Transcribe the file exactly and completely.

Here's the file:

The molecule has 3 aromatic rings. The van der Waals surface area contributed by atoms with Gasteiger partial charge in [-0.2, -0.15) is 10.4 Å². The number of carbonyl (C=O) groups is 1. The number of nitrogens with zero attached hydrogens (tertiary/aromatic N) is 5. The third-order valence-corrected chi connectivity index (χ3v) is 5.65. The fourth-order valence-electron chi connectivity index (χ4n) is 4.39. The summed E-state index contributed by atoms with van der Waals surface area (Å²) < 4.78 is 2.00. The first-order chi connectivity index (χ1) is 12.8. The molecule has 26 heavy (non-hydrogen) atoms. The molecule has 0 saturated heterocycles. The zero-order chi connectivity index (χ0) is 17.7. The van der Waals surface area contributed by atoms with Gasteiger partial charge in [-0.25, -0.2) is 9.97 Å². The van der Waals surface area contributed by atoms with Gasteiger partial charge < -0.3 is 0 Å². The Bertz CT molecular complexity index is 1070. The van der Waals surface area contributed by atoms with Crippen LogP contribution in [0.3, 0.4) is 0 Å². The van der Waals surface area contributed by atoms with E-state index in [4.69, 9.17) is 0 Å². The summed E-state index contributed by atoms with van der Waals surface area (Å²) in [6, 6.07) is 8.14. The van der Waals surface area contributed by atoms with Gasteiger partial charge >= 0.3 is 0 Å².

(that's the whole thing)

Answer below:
The molecule has 3 aromatic rings. The van der Waals surface area contributed by atoms with Gasteiger partial charge in [-0.2, -0.15) is 10.4 Å². The number of carbonyl (C=O) groups is 1. The number of nitrogens with zero attached hydrogens (tertiary/aromatic N) is 5. The third-order valence-corrected chi connectivity index (χ3v) is 5.65. The fourth-order valence-electron chi connectivity index (χ4n) is 4.39. The summed E-state index contributed by atoms with van der Waals surface area (Å²) < 4.78 is 2.00. The first-order chi connectivity index (χ1) is 12.8. The molecule has 26 heavy (non-hydrogen) atoms. The molecule has 0 saturated heterocycles. The zero-order chi connectivity index (χ0) is 17.7. The van der Waals surface area contributed by atoms with Gasteiger partial charge in [-0.25, -0.2) is 9.97 Å². The van der Waals surface area contributed by atoms with Gasteiger partial charge < -0.3 is 0 Å². The Bertz CT molecular complexity index is 1070. The van der Waals surface area contributed by atoms with Crippen LogP contribution in [0.3, 0.4) is 0 Å². The van der Waals surface area contributed by atoms with E-state index in [4.69, 9.17) is 0 Å². The summed E-state index contributed by atoms with van der Waals surface area (Å²) in [6, 6.07) is 8.14. The van der Waals surface area contributed by atoms with Gasteiger partial charge >= 0.3 is 0 Å².